The U.S. oil industry has a very tricky needle to thread right now: It must convince the American public that exporting crude oil is in its best interest, when it is not.
The reason the industry wants to export crude oil is simple. U.S. refineries can’t use all the crude coming from shale plays like the Bakken formation in North Dakota and the Eagle Ford in Texas. This boom in “tight oil” has created a bit of a glut for those specific grades of “light, sweet crude” because before the fracking revolution, most of the domestic refining complex was reconfigured to take in heavier sour crude grades of the sort we import from places like Saudi Arabia and Venezuela.
The oversupply has forced tight oil producers to sell their crude to refiners at a discount to the U.S. benchmark grade, West Texas Intermediate (WTI). For most of the past two years, for example, Bakken crude has sold for $5 to $15 per barrel (bbl) less than WTI.
Not only does the glut limit the profits of tight oil producers, it also threatens their ability to maintain their drilling rates, which are funded primarily with debt.
While tight oil producers and their boosters (most prominently, economist Ed Morse of Citigroup) talk about tight oil operations being profitable down to $70/bbl or less, they’re often referring to the best “sweet spots” in the shale plays. In McKenzie, Williams, Mountrail and Dunn counties in the Bakken region, producers can break even at less than $40 a barrel, according to Lynn Helms, director of the North Dakota Mineral Resources Department. But Bakken producers generally need a price of $80 to $85/bbl to attract capital to maintain drilling, according to Reuters, and at $70/bbl or lower, spending would be jeopardized.
The $80/bbl threshold was reached more than once in recent years. In July 2012, some Bakken producers were forced to sell their oil for $65 to 70/bbl. Margins were generally acceptable in 2013, but prices fell to $71.42/bbl in November and $73.47/bbl in December, according to data released last week by the North Dakota Mineral Resources Department.
In short, the profit horizon for investors in debt-fueled drilling has been just a bit on the thin side, and it isn’t getting any thicker. According to IHS Herold, more money has been invested in shale gas and tight oil exploration and production than the sale of those fuels has generated since 2008, leading to write-downs for many companies involved. (I detailed some of those losses in August.)
The problem for producers is that overseas exports of U.S. crude were banned after the Arab oil embargo of 1973. (Crude exports to Canada and Mexico are permitted, and exports of refined products like gasoline and diesel are unrestricted.) But U.S. refineries are pretty well maxed-out, and domestic demand for gasoline has been muted. The rest of the world runs on diesel, so diesel exports have been strong.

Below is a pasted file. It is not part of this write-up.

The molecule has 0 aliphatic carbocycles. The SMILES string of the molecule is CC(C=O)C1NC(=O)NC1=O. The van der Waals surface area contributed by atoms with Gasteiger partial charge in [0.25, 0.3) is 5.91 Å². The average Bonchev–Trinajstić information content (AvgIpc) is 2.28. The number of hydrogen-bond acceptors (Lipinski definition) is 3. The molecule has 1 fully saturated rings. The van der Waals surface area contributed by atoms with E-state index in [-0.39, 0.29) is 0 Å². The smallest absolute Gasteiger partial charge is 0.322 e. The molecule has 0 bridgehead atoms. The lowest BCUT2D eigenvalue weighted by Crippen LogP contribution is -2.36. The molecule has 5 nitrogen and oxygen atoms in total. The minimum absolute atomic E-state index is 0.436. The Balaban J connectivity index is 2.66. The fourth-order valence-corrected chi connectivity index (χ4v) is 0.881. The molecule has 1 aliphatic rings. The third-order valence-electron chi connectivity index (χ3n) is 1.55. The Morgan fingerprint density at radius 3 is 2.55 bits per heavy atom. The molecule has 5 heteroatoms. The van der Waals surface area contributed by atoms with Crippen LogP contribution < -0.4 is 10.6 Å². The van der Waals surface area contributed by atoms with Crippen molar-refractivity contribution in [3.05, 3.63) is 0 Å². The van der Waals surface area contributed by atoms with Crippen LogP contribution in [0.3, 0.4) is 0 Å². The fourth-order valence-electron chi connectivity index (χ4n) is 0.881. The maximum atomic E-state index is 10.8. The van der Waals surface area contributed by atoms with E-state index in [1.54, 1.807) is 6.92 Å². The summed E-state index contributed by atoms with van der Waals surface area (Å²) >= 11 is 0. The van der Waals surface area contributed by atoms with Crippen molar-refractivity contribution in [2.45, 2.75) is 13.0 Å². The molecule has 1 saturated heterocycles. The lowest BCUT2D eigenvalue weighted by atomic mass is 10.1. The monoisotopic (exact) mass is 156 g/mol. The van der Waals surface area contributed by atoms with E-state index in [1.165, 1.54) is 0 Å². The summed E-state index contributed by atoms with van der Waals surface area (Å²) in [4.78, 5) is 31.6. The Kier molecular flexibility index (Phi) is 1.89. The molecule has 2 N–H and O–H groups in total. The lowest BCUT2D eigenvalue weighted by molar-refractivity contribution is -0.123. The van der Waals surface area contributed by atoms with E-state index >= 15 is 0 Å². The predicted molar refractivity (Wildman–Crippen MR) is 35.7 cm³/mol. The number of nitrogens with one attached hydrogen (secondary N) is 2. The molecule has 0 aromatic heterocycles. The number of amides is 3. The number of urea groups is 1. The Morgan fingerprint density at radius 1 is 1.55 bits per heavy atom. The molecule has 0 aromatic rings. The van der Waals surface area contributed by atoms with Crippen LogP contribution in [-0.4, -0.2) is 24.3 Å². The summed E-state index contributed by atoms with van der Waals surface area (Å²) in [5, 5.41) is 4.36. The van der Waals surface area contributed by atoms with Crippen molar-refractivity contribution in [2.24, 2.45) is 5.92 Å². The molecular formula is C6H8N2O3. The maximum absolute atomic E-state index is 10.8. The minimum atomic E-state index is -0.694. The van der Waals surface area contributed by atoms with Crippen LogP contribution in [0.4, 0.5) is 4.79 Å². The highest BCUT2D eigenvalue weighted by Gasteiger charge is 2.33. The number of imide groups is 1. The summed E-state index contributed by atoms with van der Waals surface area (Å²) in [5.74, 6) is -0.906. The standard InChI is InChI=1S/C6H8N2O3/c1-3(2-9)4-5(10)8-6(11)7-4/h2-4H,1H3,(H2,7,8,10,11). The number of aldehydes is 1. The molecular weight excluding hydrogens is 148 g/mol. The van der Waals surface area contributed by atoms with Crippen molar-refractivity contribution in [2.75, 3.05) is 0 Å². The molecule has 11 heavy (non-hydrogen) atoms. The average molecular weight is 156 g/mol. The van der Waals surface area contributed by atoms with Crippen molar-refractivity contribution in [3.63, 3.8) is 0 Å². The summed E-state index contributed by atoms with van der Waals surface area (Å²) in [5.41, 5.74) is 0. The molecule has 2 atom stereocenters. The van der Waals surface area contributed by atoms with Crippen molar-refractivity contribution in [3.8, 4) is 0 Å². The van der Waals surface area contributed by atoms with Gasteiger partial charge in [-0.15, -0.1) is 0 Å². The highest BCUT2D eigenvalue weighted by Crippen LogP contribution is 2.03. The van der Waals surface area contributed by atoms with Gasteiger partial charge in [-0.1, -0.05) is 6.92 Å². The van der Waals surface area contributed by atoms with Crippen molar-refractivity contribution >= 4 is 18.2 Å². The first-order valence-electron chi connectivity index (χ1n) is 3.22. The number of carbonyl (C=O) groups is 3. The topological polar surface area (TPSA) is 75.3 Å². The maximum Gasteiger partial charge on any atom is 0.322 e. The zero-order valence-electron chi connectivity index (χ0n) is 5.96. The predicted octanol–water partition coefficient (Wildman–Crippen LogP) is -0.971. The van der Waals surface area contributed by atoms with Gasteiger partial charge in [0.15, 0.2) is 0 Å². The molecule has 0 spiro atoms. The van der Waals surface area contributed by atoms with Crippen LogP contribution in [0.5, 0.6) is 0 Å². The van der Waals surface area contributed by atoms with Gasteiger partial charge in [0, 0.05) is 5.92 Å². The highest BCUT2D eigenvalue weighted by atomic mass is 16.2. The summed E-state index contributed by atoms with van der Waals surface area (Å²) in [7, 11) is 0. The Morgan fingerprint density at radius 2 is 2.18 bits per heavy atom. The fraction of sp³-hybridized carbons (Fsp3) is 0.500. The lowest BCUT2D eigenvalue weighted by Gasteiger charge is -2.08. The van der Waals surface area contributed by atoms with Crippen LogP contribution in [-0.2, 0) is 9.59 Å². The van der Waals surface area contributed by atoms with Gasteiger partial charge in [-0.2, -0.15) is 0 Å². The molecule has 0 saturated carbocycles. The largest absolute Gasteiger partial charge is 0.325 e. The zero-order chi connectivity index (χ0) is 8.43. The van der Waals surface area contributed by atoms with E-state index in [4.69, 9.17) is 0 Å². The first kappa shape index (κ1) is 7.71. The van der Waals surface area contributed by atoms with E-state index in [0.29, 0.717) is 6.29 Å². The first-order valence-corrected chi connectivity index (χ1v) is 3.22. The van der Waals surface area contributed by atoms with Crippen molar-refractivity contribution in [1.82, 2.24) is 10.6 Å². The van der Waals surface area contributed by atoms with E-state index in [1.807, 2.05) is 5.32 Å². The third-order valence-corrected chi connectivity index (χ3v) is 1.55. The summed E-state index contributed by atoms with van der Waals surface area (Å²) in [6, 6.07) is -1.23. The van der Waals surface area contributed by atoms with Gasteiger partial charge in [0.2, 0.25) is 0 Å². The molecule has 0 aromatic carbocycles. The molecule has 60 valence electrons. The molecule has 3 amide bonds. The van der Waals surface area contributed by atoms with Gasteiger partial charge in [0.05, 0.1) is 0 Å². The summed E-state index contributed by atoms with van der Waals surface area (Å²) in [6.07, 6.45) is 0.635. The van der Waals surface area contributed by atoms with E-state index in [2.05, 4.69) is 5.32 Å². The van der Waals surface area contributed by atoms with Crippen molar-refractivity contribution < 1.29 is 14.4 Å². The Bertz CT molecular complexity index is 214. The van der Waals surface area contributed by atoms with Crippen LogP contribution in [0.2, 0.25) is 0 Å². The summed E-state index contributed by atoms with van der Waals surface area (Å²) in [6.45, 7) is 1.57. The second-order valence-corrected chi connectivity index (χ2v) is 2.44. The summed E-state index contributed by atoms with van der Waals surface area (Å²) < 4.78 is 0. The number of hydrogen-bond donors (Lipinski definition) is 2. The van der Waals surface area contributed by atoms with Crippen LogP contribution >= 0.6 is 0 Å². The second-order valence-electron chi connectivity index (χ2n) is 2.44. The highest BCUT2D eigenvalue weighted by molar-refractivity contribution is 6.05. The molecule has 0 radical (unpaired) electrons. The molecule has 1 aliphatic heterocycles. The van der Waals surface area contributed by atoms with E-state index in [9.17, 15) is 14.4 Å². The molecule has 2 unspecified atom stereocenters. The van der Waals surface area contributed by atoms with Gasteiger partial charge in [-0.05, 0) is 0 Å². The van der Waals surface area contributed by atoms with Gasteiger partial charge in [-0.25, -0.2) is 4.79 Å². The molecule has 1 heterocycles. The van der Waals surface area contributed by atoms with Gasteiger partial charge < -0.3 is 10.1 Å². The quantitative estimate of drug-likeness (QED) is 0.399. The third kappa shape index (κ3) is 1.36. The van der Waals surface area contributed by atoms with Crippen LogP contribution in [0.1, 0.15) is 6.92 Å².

Business vs. business
The ban has had two consequences. The first is that domestic prices for gasoline have been lower in the United States than they would be without the crude export ban. The second is higher profits for refiners, because they can buy crude from tight oil plays at a discount, while fetching higher world prices for exports of refined products like diesel.
Producers need to find a way to get around the ban so they can export their oil to foreign refiners, where it would fetch at least $10/bbl more, and keep that investment cash flowing. If they can’t do that, as I explained one year ago, the tight oil boom could go bust.
But they can’t just come out and say that. Americans only want to hear about the promise of “energy independence;” they don’t want to hear that independence will ultimately mean higher prices.
Instead, the oil companies deploy their business lobbyists, like Karen Harbert, president of the U.S. Chamber of Commerce’s energy arm, the Institute for 21st Century Energy. “We have a mismatch between what we are producing and what our refining capacity is, and our refiners are not going to expend a tremendous amount of capital to meet this,” Harbert told the National Journal. “We need to adjust to these market inefficiencies, which will benefit the American consumer over time.” How, exactly, the American consumer will benefit, she didn’t say.
Instead, they trot out their proxies in Congress, like Republican Senator Lisa Murkowski, ranking member of the Senate Energy and Natural Resources Committee, who has been stumping for lifting the crude export ban. “From a policy perspective, it’s good policy, again, to allow for that level of trade. My interest is not to protect the refineries’ bottom line,” she said. And that’s true. As a senator from Alaska, her interests are to protect the producers’ bottom line.